20 AUGUST 2018
© 2022 Business Travel News Ltd.
Last week’s COMMENT asking the question “Is IAG a Brand?” seems to have created considerable interest, easily topping the BTN “hitlist”. It raises a further question – where does BA go from here?
British Airways was created in 1974 with Lord King and Colin Marshall in charge. Then came the turmoil of the Robert (Bob) Ayling (ethnic tailfins!) era. Australian Rod Eddington steadied a rocky ship and handed on to Irishman Willie Walsh, out of work at the time. BA was considered by many still to be ‘the World’s Favourite Airline’. Eddington received a knighthood for his efforts.
Earlier in 2005, Walsh, a former pilot, had left Aer Lingus after a failed internal coup, and previously had been unsuccessful in sorting out a Spanish airline, Futura, in which the Irish carrier was a shareholder. Subsequently, the then Irish Taoiseach, Bertie Ahern, described Walsh's offer of an MBO as "a time when management wanted to steal the assets for themselves through a management buyout, shafting staff interests".
It is exactly ten years since Walsh introduced a merger of British Airways and Iberia. It was consummated in April 2010.
In 2012, Walsh announced the creation of International Consolidated Airlines Group SA (IAG), a partnership with the loss-making Spanish airline, seen by some as a bad move as it would divert funds and resources. He would be chief executive officer.
Were the needs of London and Madrid the same? His suggestion of hubbing through Madrid was also questioned. This policy has been reversed in more recent times, with travellers to and from South America clearly wanting non-stop flights rather than traipsing through the terminals at the Spanish capital. IAG then moved into its own headquarters away from BA's Waterside and gained 100 (expensive) staff. And in more recent times retreated back!
During Walsh’s BA tenure, the French airline L’Avion was purchased by British Airways, recast as Open Skies, and has now been recreated as Level, with high hopes of defeating the well-established long-haul low-cost carrier Norwegian – a battle involving the Airbus A330 vs the Boeing B787.
The quiet Keith Williams, who succeeded Walsh as BA chief executive, just as quietly resigned in 2015 and is now deputy chairman of John Lewis. He was succeeded by Spaniard Alex Cruz who in a series of high-profile moves had created the airline Click and reversed that into Vueling, which in turn was bought by IAG after a long-drawn-out battle over the price.
Cruz in the early days was seen as media friendly, very aware that any mention of him meant a mention for the airline. Since those heady times he has become less and less visible. As CEO, he does not seem to be BA’s chief salesman. The late Colin (Lord) Marshall, and even Ayling, always focused on that role. Cruz’s relationship with many of the media, which once saw him as the champion of a new BA, seems to have deteriorated, or even to have paled into non-existence. Some journalists were removed from the media distribution list in Walsh’s time, with requests for reinstatement ignored.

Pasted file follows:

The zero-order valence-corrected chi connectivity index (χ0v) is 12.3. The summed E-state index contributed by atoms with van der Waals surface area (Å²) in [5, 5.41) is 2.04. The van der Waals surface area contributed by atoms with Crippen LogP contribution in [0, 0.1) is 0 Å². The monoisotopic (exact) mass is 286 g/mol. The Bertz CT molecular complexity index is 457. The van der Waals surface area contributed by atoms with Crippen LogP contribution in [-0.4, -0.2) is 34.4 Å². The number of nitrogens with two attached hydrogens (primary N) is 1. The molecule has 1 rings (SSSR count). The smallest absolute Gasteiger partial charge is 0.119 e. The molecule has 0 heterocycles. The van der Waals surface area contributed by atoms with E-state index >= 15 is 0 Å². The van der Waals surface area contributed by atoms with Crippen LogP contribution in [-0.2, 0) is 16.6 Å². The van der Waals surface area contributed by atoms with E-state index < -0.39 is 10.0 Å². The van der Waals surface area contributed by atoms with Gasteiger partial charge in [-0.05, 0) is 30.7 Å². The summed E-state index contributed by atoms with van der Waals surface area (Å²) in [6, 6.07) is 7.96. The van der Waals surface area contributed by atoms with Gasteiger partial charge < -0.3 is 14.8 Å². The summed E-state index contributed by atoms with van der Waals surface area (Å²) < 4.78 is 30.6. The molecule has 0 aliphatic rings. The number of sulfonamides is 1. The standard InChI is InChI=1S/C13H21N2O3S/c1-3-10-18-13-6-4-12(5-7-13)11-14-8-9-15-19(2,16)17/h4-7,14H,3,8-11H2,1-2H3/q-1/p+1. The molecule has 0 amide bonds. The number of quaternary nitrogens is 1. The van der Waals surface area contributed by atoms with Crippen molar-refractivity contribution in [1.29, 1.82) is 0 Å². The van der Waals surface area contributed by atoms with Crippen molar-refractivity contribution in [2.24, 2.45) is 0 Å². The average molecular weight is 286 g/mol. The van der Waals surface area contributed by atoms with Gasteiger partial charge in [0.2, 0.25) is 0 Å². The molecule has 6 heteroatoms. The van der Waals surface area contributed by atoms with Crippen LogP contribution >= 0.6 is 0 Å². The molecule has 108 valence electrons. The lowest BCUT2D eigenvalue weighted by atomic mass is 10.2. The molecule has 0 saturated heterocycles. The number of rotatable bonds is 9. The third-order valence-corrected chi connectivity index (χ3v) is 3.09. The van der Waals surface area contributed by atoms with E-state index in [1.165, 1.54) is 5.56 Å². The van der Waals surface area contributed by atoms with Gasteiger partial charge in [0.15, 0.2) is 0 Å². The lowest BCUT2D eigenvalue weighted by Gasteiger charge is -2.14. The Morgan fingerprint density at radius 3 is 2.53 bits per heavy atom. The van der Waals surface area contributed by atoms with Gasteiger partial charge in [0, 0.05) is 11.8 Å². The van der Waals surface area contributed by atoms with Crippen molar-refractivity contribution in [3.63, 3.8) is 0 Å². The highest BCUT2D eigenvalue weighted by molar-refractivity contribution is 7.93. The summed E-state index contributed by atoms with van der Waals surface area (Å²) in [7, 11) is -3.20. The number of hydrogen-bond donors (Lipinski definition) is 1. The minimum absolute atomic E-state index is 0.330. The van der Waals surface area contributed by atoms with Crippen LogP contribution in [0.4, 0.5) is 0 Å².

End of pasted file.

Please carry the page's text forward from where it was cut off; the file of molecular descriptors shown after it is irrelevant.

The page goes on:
BA’s profits continue to rise while Iberia, after a struggle to get into the black, has now in the latest half-year results dropped behind Aer Lingus. The takeover of EI by IAG may have been something of an historic job left unfinished by Walsh but it does seem to have worked.
What happens next? BA cabin standards are being questioned. Fuel prices are rising. Can the IAG airlines deal with it? The former staff newspaper, British Airways News, is no longer around and so it is difficult to gauge how the workforce view things. They are the interface with travellers. As for the public, Business Travel News questioned seven days ago “Is IAG a brand?”, or should BA still be “Flying the Flag”?
The perception of BA as a legacy airline is falling. Where does all this leave Walsh? The proposed takeover of Norwegian seems to have floundered and a rumoured Finnair involvement clearly has come to nothing. Does British Airways need a new direction? Is it time for him to go?
All comments are filtered to exclude any excesses but the Editor does not have to agree with what is being said. 100 words maximum
Catherine Chetwynd, London
I agree that BA has been dumbed down but BA and other airlines have to compete with low-cost carriers on short-haul routes, so it did not have much choice but to introduced paid-for menus - though using M&S to suggest upmarket dumbed-down is a joke. When I flew premium economy two years ago, I thought service, food and comfort were good
Brian Donohoe, IRVINE
Over the many Years I've witnessed a dumbing down in the service All very sad.....
John Mountifield, Farnham, Surrey
Whenever possible, I flew BA as a business traveller during a long career in aerospace. It's sad for me to see the demise of BA - looks like management had its head in the sand for too long.
David Learmount, London
You have put into words what a lot of people are thinking. BA has lost its personality. It has a priceless brand, but even that is fading.
Rod Muddle, Farnham
An interesting article but some correction is necessary. Lord King and Colin Marshall took over in the early 80s followed later in the decade by a successful privatisation and in the early 90s by a profits turn-around.
franco mancassola, honolulu
The new breed of managers fancy themselves as "acute business geniuses" but they may fail to understand that a different type of management is required in this new business era, one that realizes that responsibility begin, rather than end, when the passengers boards the aircraft. In business there is nothing more fatal than cunning management.